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Minnesota Supreme Court Hears Arguments On Wage Ballot Question

MINNEAPOLIS (WCCO) -- The push to put more money in the pockets of low-wage workers has gone from Minneapolis city streets to City Hall.

That is where it ran into resistance when council members decided against a $15 minimum wage ordinance.

Supporters of the measure went to work and secured enough signatures to ask voters in November to amend the city charter. That amendment would commit the city to enforce a graduated push to enforce the higher minimum wage within the next six years.

After a Hennepin County District Court judge agreed with the process, the city appealed that decision to the State Supreme court.

On Tuesday, the five justices listened to arguments from both sides as to the legalities of letting voters decide such measures.

Attorney Charles Nauen represented the city of Minneapolis, asking justices, "Is the minimum wage proposal a proper charter amendment under Minnesota law? The answer to that is no."

Nauen went on to argue that the 96-year-old city charter never intended to allow for initiative and referendum. He said the job of setting municipal code and legislation rests entirely with the elected council members. Nauen added that charter amendments lack the flexibility of ordinances.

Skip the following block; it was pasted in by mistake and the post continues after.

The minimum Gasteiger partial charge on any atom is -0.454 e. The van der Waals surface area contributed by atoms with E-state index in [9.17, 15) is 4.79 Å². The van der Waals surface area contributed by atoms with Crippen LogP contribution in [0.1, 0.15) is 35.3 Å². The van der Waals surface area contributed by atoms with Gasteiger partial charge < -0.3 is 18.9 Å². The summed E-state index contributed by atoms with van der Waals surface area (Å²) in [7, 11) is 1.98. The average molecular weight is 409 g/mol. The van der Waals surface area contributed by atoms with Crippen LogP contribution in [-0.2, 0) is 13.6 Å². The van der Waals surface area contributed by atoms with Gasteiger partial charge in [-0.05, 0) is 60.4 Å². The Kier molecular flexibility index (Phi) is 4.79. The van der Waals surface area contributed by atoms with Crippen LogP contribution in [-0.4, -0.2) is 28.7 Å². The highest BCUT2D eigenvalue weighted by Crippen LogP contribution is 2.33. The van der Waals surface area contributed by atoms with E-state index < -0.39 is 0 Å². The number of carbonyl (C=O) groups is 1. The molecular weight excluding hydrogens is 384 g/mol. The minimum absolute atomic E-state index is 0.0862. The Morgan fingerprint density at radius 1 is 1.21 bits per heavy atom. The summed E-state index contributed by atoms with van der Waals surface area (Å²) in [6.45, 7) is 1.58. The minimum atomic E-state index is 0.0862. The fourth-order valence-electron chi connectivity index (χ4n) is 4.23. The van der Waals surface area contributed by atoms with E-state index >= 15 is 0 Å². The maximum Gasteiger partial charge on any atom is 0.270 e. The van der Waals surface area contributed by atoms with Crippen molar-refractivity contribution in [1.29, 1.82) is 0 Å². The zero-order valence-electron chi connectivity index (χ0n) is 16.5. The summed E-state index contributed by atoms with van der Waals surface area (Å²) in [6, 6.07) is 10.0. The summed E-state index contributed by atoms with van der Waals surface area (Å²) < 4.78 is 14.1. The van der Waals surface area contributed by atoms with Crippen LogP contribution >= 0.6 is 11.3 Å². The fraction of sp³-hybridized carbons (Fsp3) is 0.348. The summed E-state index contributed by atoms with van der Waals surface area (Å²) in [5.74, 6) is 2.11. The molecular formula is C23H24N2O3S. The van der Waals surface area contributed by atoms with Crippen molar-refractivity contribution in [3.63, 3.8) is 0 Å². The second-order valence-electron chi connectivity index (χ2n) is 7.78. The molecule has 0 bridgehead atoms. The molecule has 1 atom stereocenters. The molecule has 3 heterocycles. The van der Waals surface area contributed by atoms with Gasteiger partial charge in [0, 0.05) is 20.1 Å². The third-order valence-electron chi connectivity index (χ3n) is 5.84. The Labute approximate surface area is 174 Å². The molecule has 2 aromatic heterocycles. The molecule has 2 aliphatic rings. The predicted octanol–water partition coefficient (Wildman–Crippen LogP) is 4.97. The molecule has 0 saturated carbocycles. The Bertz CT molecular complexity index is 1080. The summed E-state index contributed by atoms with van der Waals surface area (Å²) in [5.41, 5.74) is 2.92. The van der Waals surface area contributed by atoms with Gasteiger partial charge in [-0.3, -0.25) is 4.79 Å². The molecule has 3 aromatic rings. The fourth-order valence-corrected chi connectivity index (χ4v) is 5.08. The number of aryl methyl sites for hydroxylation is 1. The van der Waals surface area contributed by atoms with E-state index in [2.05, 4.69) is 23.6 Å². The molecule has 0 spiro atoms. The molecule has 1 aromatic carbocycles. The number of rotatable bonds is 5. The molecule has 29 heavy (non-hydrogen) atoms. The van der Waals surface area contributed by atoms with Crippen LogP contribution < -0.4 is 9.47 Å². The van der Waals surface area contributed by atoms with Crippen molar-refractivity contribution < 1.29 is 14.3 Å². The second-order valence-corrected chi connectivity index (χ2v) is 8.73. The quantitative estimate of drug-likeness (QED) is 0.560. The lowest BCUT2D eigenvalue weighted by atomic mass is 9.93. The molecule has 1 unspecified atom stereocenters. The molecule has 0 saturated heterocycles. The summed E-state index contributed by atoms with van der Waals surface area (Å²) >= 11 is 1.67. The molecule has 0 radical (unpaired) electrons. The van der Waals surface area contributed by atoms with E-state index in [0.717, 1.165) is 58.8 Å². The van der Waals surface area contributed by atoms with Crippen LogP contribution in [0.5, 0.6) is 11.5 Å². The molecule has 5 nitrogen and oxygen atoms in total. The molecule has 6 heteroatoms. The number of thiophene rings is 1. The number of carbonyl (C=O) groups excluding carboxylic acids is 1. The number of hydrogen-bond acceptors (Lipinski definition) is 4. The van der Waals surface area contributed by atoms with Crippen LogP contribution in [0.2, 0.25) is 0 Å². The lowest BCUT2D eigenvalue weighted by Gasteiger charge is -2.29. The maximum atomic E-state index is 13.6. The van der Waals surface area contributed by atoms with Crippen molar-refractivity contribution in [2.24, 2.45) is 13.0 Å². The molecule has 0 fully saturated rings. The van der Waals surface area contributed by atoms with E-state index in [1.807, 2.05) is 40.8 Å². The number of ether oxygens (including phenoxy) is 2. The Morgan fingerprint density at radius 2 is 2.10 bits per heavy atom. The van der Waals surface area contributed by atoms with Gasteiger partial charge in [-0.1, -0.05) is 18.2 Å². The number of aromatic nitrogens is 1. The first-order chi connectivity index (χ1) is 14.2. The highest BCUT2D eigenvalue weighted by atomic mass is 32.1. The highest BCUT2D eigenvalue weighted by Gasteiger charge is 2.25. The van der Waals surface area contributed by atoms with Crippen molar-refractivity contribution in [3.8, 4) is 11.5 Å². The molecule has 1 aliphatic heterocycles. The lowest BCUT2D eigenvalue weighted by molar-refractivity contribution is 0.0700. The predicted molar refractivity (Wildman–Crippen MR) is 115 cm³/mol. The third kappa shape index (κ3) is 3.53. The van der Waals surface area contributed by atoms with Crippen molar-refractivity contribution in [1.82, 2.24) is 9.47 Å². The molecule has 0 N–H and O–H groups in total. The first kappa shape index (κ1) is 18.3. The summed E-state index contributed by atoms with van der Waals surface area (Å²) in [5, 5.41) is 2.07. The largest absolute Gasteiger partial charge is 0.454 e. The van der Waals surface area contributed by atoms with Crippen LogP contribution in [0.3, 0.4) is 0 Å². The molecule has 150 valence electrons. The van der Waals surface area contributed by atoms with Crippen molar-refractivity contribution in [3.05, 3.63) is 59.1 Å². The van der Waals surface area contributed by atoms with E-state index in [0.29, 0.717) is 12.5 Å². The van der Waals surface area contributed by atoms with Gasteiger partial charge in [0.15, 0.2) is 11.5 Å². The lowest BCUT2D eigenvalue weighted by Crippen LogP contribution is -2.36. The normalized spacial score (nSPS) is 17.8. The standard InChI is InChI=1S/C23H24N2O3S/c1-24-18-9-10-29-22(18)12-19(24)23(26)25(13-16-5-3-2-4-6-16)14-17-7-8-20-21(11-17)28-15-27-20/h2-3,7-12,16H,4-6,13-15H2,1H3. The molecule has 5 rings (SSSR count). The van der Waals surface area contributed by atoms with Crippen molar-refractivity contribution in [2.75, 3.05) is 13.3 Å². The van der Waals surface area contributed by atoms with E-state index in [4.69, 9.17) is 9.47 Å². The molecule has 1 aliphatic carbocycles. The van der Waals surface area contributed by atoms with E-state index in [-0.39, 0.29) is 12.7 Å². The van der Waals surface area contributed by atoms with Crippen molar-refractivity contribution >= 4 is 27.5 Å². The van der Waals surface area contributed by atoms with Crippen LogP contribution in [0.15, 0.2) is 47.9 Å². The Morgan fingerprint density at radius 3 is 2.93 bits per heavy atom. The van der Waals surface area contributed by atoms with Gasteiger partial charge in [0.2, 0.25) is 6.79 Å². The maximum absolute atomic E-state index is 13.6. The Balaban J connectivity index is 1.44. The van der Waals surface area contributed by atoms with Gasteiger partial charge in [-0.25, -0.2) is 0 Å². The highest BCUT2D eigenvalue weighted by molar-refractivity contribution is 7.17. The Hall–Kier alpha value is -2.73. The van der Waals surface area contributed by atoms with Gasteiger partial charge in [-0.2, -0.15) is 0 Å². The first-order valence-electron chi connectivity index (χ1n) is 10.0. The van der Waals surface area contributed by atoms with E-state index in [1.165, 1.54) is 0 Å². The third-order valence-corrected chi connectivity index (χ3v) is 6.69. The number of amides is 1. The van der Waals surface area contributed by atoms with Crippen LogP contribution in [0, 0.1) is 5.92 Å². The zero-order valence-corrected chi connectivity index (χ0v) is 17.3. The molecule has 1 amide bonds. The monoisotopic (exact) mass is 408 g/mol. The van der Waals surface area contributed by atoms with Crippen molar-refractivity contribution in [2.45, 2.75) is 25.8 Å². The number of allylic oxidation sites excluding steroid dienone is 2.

"Suddenly this opens the door to having charter amendments which really are in the nature of ordinances but not with the same flexibility to deal with that ordinance," Nauen said.

Attorney Brian Nestor, who argued on behalf of plaintiffs, said the lower court got it right, adding that the high court should affirm the judge's decision to allow the voters decide.

"The long history by home rule charters has been used by cities in Minnesota to regulate the local functions of promoting the general welfare of their residents," Nestor said.

Justices will now have to decide where that power resides, with the people or those they elect. Both the minimum wage and mandated police liability insurance amendments seek to be on the ballot, so the city needs a decision immediately. It set a Friday deadline for ballots to be formalized.

The Supreme Court is expected to announce the decision within days, with its written opinion coming later.

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